Dwell in Me

Seeking God in the Every Day


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Faith Lessons from a Steak Knife

I have written most of my essays for seminary. And though I’m not finished, I’m not feeling so overwhelmed about it now. I think I need to visit the campus before I’ll be able to finish one essay, and the remainder is resume stuff that I can do in fits and spurts: what areas of Christian leadership I’ve been involved in, campus activities I was part of in college, and my employment record. And then, I’ll submit it. Oh my!

In the meantime, we are really just feeling overjoyed and excited lately. There is so much to be hopeful for. I suppose there always was, but we had lost that excitement of trying to conceive and now it’s back–for the moment. I hope treatment works and works quickly! And we are so very grateful that God has given man this ability to research and find ways to overcome medical challenges. I am so glad he has not withheld from us even these good gifts of medical science.

Last Thursday we had small group to our house for dinner. I love hosting our group (we take turns), but last week was a busy week and I was feeling frazzled. This time I had started early and I was determined to have dinner ready by 7:00. I had from scratch tomato soup in the crockpot (best recipe ever), butter melting on the stove for a roux to add creaminess to the soup, and an assembly line for baked grilled cheese sandwiches (on gluten-free bread for me!) with avocados, tomatoes, and bacon laid out on the counter. The stove had just told me that it was preheated and ready to go. With about twenty minutes before small group was supposed to start–and with my husband still not home from work–I started chopping a frozen stick of butter with a steak knife to fit it in a small bowl to melt so it could be spread on the bread. And then–OUCH! I am not sure why the knife slipped, but I felt the injury before I suspected anything was amiss. I looked down to see a bloody gash on my left index finger.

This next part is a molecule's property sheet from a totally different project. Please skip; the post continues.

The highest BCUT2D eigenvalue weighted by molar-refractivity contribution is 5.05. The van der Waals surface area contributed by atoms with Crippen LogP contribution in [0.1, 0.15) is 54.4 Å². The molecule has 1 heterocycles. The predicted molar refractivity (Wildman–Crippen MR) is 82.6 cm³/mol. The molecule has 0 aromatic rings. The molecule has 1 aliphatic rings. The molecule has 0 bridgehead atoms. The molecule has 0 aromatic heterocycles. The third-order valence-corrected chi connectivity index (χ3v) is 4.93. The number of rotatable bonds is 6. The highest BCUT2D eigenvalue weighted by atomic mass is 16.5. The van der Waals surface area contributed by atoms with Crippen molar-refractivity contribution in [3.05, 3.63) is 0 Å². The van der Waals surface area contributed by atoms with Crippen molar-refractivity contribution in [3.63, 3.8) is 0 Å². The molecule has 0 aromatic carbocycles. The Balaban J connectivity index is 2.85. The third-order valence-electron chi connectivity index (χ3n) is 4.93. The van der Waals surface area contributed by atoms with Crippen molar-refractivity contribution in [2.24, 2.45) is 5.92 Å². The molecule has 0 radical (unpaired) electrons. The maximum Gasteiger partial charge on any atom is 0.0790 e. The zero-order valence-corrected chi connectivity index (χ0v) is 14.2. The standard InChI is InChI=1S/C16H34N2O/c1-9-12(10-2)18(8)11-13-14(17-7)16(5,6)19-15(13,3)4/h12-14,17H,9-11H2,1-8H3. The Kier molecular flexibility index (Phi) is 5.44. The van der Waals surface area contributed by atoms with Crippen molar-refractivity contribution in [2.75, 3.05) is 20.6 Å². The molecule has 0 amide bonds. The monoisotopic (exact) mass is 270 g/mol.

Now, I can give a shot with expert precision and usually not even feel it. I’m perfectly comfortable reading biological research papers on gamete¬†development, reproductive anomalies, surgical procedures, and hormone functions. I can discuss with doctors all manner of surgical procedures, results of blood work, and what they may be looking for. But friends–when I saw that blood on my finger, I about passed out. The room started spinning and I felt so very hot and I knew I had to snap out of it and get moving.

I ran to the sink and held my finger under cold water for a while. I pinched it together to close the wound, but as soon as I let go, the blood just kept coming out.